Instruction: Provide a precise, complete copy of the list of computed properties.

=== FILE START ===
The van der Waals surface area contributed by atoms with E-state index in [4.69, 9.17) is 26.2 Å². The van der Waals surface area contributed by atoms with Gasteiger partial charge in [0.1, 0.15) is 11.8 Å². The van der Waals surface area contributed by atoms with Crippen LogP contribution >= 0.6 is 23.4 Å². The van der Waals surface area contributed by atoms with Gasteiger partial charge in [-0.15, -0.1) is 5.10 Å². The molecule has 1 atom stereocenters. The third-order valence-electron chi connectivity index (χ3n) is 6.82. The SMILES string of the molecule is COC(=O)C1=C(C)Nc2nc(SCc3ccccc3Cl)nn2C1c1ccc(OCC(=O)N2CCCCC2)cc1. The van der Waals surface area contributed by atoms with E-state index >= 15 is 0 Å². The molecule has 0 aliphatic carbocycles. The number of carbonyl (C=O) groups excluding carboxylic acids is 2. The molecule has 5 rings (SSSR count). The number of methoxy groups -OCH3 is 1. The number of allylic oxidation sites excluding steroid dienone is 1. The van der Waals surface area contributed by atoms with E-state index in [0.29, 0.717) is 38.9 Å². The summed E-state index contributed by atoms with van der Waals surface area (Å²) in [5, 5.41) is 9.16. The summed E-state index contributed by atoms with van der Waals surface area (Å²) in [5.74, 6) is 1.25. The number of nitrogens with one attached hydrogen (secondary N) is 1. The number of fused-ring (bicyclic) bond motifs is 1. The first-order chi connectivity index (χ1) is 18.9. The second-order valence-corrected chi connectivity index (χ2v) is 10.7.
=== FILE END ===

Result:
The van der Waals surface area contributed by atoms with E-state index in [4.69, 9.17) is 26.2 Å². The van der Waals surface area contributed by atoms with Gasteiger partial charge in [0.1, 0.15) is 11.8 Å². The van der Waals surface area contributed by atoms with Crippen LogP contribution >= 0.6 is 23.4 Å². The van der Waals surface area contributed by atoms with Gasteiger partial charge in [-0.15, -0.1) is 5.10 Å². The molecule has 1 atom stereocenters. The third-order valence-electron chi connectivity index (χ3n) is 6.82. The SMILES string of the molecule is COC(=O)C1=C(C)Nc2nc(SCc3ccccc3Cl)nn2C1c1ccc(OCC(=O)N2CCCCC2)cc1. The van der Waals surface area contributed by atoms with E-state index >= 15 is 0 Å². The molecule has 0 aliphatic carbocycles. The number of carbonyl (C=O) groups excluding carboxylic acids is 2. The molecule has 5 rings (SSSR count). The number of methoxy groups -OCH3 is 1. The number of allylic oxidation sites excluding steroid dienone is 1. The van der Waals surface area contributed by atoms with E-state index in [0.29, 0.717) is 38.9 Å². The summed E-state index contributed by atoms with van der Waals surface area (Å²) in [5, 5.41) is 9.16. The summed E-state index contributed by atoms with van der Waals surface area (Å²) in [5.74, 6) is 1.25. The number of nitrogens with one attached hydrogen (secondary N) is 1. The number of fused-ring (bicyclic) bond motifs is 1. The first-order chi connectivity index (χ1) is 18.9. The second-order valence-corrected chi connectivity index (χ2v) is 10.7.